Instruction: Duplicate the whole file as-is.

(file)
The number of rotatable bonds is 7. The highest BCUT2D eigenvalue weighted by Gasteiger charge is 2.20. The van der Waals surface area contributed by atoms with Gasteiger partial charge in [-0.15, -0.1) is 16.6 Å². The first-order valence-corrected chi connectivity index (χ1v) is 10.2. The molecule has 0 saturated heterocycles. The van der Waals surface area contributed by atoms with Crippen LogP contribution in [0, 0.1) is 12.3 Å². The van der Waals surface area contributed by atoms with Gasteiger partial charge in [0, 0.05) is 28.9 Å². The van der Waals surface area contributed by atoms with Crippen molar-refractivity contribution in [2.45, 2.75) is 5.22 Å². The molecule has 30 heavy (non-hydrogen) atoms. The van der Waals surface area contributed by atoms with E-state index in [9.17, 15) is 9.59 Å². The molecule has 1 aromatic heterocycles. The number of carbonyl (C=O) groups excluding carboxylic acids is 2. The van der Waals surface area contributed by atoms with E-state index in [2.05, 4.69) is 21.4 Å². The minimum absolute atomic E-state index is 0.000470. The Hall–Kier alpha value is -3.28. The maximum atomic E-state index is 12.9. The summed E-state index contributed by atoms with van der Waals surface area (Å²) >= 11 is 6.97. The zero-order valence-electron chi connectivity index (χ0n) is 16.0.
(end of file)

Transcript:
The number of rotatable bonds is 7. The highest BCUT2D eigenvalue weighted by Gasteiger charge is 2.20. The van der Waals surface area contributed by atoms with Gasteiger partial charge in [-0.15, -0.1) is 16.6 Å². The first-order valence-corrected chi connectivity index (χ1v) is 10.2. The molecule has 0 saturated heterocycles. The van der Waals surface area contributed by atoms with Crippen LogP contribution in [0, 0.1) is 12.3 Å². The van der Waals surface area contributed by atoms with Gasteiger partial charge in [0, 0.05) is 28.9 Å². The van der Waals surface area contributed by atoms with Crippen molar-refractivity contribution in [2.45, 2.75) is 5.22 Å². The molecule has 30 heavy (non-hydrogen) atoms. The van der Waals surface area contributed by atoms with E-state index in [9.17, 15) is 9.59 Å². The molecule has 1 aromatic heterocycles. The number of carbonyl (C=O) groups excluding carboxylic acids is 2. The van der Waals surface area contributed by atoms with E-state index in [2.05, 4.69) is 21.4 Å². The minimum absolute atomic E-state index is 0.000470. The Hall–Kier alpha value is -3.28. The maximum atomic E-state index is 12.9. The summed E-state index contributed by atoms with van der Waals surface area (Å²) >= 11 is 6.97. The zero-order valence-electron chi connectivity index (χ0n) is 16.0.